The resurgence of COVID-19 and the subsequent lockdowns in major Chinese cities since late February have made headlines. These lockdowns are leading to households spending less – especially for discretionary items – as well as saving more due to limited spending opportunities and cautious behaviour. According to the National Bureau of Statistics, y-o-y growth in retail sales value was just 3% in the first quarter, the second worst Q1 since 2000 – 2020 saw the worst Q1 when COVID-19 first took its toll on China’s economy.
Meanwhile, household savings as a percentage of disposable income amounted to 43% in Q1, significantly higher than the 10-year average – between 2010 and 2019 – and near the peak of Q1 2020.1 A survey by the People’s Bank of China (PBoC) in Q1 2022 showed a similar trend: the tendency of local households to save has been increasing.2 We believe this growing inclination to save post-2020 might be driven by:
- a desire for precautionary savings amid the on-off COVID-19 resurgence and lockdown uncertainties
- a lower willingness to spend due to the slowdown in consumers’ disposable income growth
- an inability to spend amid COVID-related mobility restrictions.
Experience from 2020 tells us that the willingness of households to save is likely to remain elevated throughout 2022. When the pandemic first hit China in Q1 2020, nationwide lockdowns were implemented, leading to a higher-than-average level of savings amid fewer opportunities for spending on non-essentials. And even when most industries and retailers returned to normal post-Q1, the savings ratio for local households remained well above its average level, mainly due to precautionary savings behaviour – for “that rainy day” – and slower income growth.
*Based on quarterly household disposable income and expenditure from the National Bureau of Statistics. Savings ratio is calculated as (Households' disposable income-expenditure)/Households' disposable income.
While savings are often in the form of bank cash deposits – savers see banks as stable and can readily access their funds – we believe that gold could also benefit savers. RMB gold has offered a compound annual growth rate of 6% during the past 15 years, higher than other assets including money market fund and government bonds.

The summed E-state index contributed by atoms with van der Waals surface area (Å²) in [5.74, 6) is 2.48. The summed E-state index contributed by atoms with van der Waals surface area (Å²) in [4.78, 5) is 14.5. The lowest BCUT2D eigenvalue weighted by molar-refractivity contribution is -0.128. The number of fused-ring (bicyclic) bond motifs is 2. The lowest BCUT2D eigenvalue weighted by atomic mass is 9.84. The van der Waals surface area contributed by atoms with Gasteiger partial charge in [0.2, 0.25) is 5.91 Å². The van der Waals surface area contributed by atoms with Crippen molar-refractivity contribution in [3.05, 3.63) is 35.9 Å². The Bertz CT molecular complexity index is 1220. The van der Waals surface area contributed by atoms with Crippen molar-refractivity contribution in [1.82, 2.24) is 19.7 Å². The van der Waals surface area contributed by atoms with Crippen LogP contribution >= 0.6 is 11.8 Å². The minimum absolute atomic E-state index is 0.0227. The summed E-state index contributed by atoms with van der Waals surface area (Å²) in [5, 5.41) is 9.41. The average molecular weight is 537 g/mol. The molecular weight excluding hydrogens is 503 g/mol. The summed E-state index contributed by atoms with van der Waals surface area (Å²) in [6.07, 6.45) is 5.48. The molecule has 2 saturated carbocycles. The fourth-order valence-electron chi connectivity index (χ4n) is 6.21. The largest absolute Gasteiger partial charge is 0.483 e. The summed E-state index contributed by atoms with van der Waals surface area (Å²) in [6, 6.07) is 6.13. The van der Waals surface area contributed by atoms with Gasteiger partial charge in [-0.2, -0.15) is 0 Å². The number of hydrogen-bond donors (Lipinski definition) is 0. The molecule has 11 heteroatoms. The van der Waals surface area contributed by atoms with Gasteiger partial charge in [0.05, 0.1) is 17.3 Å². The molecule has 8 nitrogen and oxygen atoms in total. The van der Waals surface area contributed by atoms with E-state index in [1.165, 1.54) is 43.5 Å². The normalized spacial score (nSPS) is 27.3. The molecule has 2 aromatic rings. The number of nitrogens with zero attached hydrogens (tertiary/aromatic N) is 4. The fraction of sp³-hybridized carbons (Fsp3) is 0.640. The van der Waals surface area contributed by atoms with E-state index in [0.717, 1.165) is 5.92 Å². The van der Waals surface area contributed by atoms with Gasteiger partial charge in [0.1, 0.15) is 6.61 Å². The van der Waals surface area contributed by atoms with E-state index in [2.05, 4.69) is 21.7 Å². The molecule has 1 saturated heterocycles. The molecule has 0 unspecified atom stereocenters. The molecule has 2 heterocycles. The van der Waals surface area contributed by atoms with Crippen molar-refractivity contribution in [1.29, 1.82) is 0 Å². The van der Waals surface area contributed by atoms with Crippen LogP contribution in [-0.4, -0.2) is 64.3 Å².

*Based on monthly data of Au9999, ChinaBond New Composite Index, CSI Money Market Fund Index, CSI300 Stock Index and Wind Commodity Index in RMB between April 2007 and April 2022. Index=100 in April 2007.
Gold’s return-generating ability and limited supply underpin its role as an inflation hedge and a store of value. Our analysis shows that gold has outpaced the CPIs of major regions, as well as the global money supply. Gold’s role as a protector of purchasing power and a hedge against inflation is best illustrated with practical examples using historical data.
Figure 1: If you saved gold 15 years ago….*
Source: Shanghai Gold Exchange, National Bureau of Statistics, Shanghai Municipal Development and Reform Commission, Toyota, World Gold Council
*Based on the annual average Au9999 price, the annual average property price in China and the annual average 95# gasoline retail price in Shanghai, between 2007 and 2021 due to data availability.
Gold’s ability to generate a long-term return, hedge against inflation and provide purchasing power protection could be attractive to savers. In the form of gold accumulation plans, ETFs, bars, coins or fine jewellery, gold is easily accessible for Chinese investors via both online and offline channels. And we believe gold’s role as an efficient means of saving could become more relevant to Chinese savers as:
- the possibility of higher inflationary pressure in China rises further amid ongoing lockdowns in many cities3
- the potential grows for further devaluation of the Chinese yuan due to the narrowing interest rate differential between China and developed markets, as well as the clouded economic outlook.4